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[Caml-list] Alternative proposal: COAN
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Date: -- (:)
From: Sven Luther <luther@d...>
Subject: Re: [Caml-list] Alternative proposal: COAN
On Wed, Feb 26, 2003 at 10:47:47AM +0100, Michal Moskal wrote:
> On Tue, Feb 25, 2003 at 11:59:18PM +0100, Sven Luther wrote:
> > > Look how much perl modules is debianized and how much ocaml modules is.
> > 
> > This is because there are much more debian maintainers who package perl
> > stuff, than debian maintainers who package ocaml stuff. Also mostly we
> > prefer to package stuff we use, as it is much easier to do high quality
> > packages in these cases. And help is always welcome. I guess it is the
> > same for PLD too.
> 
> But the perl packages are *much* easier to package. And that's because
> they're standardized.

Well, i guess well written ocaml packages are quite easy to package
also, it is just the ones that have broken or short-sighted build
process, like those thinking everyone support the native-code compiler,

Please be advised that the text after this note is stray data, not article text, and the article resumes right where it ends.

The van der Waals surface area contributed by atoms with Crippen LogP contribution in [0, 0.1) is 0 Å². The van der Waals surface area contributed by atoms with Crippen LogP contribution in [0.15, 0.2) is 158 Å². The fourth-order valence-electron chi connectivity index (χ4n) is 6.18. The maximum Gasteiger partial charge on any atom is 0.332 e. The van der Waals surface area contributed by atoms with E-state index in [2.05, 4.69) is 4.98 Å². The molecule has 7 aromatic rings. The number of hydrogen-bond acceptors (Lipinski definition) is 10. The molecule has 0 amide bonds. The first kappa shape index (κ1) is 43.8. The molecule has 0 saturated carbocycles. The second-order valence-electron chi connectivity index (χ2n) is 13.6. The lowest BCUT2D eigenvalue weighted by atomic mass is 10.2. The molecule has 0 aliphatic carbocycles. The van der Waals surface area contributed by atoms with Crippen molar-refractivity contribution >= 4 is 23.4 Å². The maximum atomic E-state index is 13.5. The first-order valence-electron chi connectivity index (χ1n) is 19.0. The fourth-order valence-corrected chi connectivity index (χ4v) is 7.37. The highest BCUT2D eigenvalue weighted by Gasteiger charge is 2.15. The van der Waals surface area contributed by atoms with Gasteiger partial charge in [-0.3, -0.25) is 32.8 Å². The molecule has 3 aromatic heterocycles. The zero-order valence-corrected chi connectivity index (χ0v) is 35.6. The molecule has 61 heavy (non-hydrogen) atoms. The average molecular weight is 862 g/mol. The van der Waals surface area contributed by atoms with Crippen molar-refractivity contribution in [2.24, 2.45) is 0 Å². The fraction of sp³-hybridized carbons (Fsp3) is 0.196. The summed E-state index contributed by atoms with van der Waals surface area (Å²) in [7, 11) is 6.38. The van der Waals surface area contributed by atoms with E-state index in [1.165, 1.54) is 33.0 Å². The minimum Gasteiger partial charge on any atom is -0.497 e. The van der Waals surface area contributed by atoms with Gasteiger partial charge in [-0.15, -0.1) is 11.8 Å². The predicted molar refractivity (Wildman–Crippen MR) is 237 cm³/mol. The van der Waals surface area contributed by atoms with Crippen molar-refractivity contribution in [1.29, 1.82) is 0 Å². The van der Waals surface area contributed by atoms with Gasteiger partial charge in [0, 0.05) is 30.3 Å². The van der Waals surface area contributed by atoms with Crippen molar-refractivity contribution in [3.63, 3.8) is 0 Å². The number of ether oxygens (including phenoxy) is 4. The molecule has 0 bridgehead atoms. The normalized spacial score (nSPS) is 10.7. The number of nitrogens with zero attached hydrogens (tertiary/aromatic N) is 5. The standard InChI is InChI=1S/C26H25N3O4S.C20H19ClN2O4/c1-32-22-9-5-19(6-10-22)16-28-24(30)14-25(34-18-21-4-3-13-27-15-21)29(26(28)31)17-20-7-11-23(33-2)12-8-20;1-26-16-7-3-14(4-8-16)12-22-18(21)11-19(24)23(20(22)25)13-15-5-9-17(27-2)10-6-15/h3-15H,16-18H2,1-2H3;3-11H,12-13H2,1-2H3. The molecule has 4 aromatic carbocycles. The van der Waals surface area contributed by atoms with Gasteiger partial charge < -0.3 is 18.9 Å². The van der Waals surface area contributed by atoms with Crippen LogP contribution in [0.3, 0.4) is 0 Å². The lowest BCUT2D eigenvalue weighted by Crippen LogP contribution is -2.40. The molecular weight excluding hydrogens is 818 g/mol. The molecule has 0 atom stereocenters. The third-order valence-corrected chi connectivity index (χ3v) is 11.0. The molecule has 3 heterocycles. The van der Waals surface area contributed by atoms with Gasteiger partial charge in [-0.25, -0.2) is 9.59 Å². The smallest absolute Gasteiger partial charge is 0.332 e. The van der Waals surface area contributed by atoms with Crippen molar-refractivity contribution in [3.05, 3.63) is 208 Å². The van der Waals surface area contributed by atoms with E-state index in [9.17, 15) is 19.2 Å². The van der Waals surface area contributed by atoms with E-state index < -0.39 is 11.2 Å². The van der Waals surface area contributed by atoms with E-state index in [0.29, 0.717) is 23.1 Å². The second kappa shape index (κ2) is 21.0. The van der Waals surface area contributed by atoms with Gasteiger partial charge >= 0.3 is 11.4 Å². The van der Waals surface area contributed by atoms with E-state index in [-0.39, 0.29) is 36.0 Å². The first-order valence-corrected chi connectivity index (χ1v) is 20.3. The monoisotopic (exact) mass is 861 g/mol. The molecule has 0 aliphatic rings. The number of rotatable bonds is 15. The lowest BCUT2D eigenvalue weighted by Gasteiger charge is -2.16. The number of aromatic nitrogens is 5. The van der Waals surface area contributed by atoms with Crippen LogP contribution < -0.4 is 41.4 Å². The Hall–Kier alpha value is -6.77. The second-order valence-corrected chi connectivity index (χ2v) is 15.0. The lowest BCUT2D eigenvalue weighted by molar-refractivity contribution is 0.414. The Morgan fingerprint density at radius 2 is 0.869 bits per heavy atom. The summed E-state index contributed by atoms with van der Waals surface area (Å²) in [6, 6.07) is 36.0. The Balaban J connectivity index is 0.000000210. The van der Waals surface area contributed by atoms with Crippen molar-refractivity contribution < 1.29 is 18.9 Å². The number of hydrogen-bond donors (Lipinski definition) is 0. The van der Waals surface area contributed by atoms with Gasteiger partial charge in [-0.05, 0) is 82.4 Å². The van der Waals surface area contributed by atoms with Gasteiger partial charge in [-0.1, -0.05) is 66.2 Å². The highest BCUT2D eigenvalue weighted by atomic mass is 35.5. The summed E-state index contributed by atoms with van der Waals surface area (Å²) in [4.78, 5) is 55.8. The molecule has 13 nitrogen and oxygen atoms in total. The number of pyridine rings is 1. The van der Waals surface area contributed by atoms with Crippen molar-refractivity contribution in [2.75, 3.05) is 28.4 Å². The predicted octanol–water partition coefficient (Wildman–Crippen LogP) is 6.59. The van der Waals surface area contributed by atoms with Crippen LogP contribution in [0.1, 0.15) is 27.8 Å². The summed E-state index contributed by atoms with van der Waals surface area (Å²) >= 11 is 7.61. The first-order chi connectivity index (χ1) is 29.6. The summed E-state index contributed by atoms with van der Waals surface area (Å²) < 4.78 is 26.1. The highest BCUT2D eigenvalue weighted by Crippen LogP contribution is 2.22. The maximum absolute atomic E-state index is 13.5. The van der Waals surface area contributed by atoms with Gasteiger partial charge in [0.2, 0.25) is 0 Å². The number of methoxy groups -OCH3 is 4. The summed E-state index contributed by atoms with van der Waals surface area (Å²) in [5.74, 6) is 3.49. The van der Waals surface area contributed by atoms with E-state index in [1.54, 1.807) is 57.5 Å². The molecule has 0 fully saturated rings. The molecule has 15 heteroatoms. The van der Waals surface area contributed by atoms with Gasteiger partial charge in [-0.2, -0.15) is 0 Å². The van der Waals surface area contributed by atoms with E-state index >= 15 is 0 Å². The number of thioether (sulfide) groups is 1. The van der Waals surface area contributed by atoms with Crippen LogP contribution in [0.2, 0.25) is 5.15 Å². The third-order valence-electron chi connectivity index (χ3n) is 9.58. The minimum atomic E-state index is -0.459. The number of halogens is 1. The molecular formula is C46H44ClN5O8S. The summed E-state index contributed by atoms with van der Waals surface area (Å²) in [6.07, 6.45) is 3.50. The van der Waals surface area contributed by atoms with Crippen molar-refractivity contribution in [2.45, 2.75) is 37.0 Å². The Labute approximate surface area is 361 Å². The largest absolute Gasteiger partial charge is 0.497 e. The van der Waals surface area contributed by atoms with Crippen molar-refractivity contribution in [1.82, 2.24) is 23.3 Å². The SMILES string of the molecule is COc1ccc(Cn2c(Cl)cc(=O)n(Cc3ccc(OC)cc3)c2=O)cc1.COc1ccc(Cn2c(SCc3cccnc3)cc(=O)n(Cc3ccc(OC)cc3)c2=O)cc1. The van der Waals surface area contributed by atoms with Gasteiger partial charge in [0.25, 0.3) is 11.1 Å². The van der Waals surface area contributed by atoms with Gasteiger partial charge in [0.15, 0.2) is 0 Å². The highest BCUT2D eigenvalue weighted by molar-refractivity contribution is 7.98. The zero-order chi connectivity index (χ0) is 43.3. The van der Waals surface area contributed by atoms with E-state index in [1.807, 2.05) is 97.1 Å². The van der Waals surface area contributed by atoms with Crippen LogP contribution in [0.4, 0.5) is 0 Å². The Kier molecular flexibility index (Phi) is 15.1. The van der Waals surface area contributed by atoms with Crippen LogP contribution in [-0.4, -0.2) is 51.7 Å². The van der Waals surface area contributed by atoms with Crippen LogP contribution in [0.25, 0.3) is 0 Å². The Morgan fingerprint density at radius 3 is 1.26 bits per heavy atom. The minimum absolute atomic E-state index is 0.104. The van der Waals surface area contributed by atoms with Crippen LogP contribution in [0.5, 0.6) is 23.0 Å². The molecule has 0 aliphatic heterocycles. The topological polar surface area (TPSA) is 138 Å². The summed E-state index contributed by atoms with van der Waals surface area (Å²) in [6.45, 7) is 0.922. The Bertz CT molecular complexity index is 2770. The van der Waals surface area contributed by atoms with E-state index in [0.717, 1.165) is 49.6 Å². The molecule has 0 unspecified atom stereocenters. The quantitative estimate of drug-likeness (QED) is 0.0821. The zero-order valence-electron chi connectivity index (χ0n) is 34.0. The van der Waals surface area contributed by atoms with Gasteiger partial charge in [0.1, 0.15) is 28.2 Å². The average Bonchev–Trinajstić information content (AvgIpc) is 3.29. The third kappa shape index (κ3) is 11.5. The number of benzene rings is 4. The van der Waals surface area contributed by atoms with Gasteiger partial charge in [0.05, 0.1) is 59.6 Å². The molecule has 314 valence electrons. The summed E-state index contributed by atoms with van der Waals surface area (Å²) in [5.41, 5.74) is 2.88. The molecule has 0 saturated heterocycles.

or that forget about the DESTDIR. 

Mostly my build recomendations would be :

  o support a DESTDIR to install in another directory than you built for.

  o support to build either the bytecode or the native code compiler,
    having an option to rename both versions as the same name. I build
    packages containing both sometimes.

I don't think really more is needed, apart from the standard libdir
detection or such.

> > > 2. Build procedure. We can either use OCamlMakefile, ocamake, or
> > >    some ocaml script. But make it standard for all COAN packages.
> > >    Preferably makefiles should be generated or build process should be
> > >    performed by a special tool, so it is possible for example to add
> > >    DESTDIR support, or shared library support if it's added to ocaml,
> > >    in one place instead of hundreds of COAN packages.
> > > 
> > >    In any event building COAN package should be matter of one command.
> > >    And it should be the same command for all COAN packages.
> > 
> > Yes, DESTDIR support is a pain to add to each ocaml package. I don't
> > feel much like forcing a standardized build process though, not everyone
> > likes the same, as long as it supports changing the DESTDIR and has a
> > fairly easy build process, along the lines of configure, make, make
> > install. configure can be by editing a config file or preferably by a
> > configure script or a configure makefile target.
> 
> Ok, forcing isn't exactly the best way to go. Maybe the best way would
> be to prepare example/template package? Then people will probably copy
> from it.

There is already example OCAMLMKFILE, but i think some people (like
myself) don't like it and prefer to use their own makefiles. Also some